In doing the research I learned a lot and had to force myself from kicking my backside because a lot of this stuff was out and out revelations to me. I could have traveled so much more had I known!

  • Raymond
    Posted at 05:26h, 09 August Reply

    I’ve travelled on points with Air Canada before, and knew that they allowed one stopover in each direction — was not aware however that so many stops were allowed per continent on a RTW ticket…thanks!

    • Renee
      Posted at 13:10h, 09 August Reply

      I know! I would have guessed maybe 2….however, if you do three stops per continent, you can only visit 2 continents since the limit is 6 stopovers.

  • Stephanie - The Travel Chica
    Posted at 10:47h, 09 August Reply

    I would not have thought of planning my trip in segments. Great tip!

    • Renee
      Posted at 13:09h, 09 August Reply

      It was a lightbulb moment for me too, Stephanie. I was kicking myself for all of the direct flights I’d made….well, better late than never.

  • Renee
    Posted at 13:08h, 09 August Reply

    Further proof that airlines can do whatever the heck they want:

    In a new policy announced today and which takes effect on 15 August 2011, Delta has stated that all awards will be considered non-refundable and non-changeable at 72 hours prior to departure. This comes just two weeks after the announcement that the awards would expire at the time of departure. The change applies to all SkyMiles redemptions, including those of Diamond and Platinum elite members.

    So, if you are on standby waiting for that first class seat to open up prior to departure….you’d better hope it becomes available prior to those 72 hours or you are outta luck.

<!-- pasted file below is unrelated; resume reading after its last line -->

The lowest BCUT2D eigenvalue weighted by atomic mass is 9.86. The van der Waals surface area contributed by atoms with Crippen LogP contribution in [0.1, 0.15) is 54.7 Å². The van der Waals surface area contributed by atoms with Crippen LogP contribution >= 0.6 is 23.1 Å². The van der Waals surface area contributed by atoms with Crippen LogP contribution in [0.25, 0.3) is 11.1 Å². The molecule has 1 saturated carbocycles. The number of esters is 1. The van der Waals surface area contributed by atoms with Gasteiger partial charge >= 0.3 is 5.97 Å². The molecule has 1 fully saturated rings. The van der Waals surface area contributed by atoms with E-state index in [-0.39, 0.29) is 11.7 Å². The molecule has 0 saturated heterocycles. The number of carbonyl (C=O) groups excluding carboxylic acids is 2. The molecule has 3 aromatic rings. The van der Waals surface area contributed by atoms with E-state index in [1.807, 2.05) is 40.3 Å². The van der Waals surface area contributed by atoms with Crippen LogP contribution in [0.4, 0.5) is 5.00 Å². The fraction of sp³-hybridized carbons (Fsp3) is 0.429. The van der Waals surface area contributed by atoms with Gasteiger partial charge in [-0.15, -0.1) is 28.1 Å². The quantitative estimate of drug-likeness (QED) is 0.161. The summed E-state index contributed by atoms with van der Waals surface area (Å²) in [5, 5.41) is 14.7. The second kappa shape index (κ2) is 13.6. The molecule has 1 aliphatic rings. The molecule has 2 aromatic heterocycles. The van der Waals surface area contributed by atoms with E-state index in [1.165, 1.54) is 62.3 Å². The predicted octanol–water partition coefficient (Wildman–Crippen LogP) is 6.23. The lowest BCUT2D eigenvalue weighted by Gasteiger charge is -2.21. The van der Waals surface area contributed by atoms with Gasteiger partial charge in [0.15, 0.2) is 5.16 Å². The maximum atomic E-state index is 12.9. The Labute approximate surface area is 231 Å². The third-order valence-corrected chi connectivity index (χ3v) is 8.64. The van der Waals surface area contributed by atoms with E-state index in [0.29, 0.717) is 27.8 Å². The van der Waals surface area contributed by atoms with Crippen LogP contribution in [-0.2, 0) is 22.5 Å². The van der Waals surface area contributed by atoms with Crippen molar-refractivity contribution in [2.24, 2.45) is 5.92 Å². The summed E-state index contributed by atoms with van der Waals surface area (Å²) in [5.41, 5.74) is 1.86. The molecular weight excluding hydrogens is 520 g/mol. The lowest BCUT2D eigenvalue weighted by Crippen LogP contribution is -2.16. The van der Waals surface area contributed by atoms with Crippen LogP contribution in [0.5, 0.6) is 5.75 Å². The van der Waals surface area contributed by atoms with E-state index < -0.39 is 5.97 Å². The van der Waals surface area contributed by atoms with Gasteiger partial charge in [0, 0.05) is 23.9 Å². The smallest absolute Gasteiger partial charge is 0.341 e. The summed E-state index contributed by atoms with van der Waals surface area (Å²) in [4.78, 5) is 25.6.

Source: The Wandering Aramean

  • Ayngelina
    Posted at 14:52h, 09 August Reply

    So many rules, I will never get it!

    • Renee
      Posted at 15:29h, 09 August Reply

      To some degree, I feel that way too. But, I know that thar’s gold in them thar hills, so I am going to try to stick with it and learn as much as I can because I have a little over a year and a half to earn as many as I can for my mini RTW trip.

  • Christy
    Posted at 08:36h, 10 August Reply

    Frequent flier plans still overwhelm me SO MUCH. I’m trying to get a handle on it, though, and it’s slowly working. I just don’t think I’m ever going to be the person whole travels the world on frequent flier miles… 🙁 Your tips have helped a lot, though!

  • Bob Crunch
    Posted at 13:52h, 10 August Reply

    Thank you so much for all the great tips. Great article!

  • Scott - Quirky Travel Guy
    Posted at 00:57h, 11 August Reply

    Good tips about the credit report. I’ve been using that site for quite some time and just found an incorrect debt listed on my report with one of the credit agencies. I was able to get it removed within 24 hours. Also, I finally got my first credit card in eons, so I’m ready to get back to using it to build up flight miles!

  • Grace
    Posted at 01:41h, 11 August Reply

    This is so cool Renee. Tracking FF miles has become so convoluted and complicated over the years. I want to try out awardwallet.com.

  • Cathy Sweeney
    Posted at 18:04h, 12 August Reply

    Helpful! AwardWallet sounds kind of interesting. I’ll check it out. It does get confusing to keep track of it all.

  • The Newbie’s guide to frequent flier programs - part 1 - A View To A Thrill
    Posted at 10:45h, 17 November Reply

    […] the next two weeks, we will discuss how to quickly accrue and maximize those treasured frequent flier miles so that you can realize your dream […]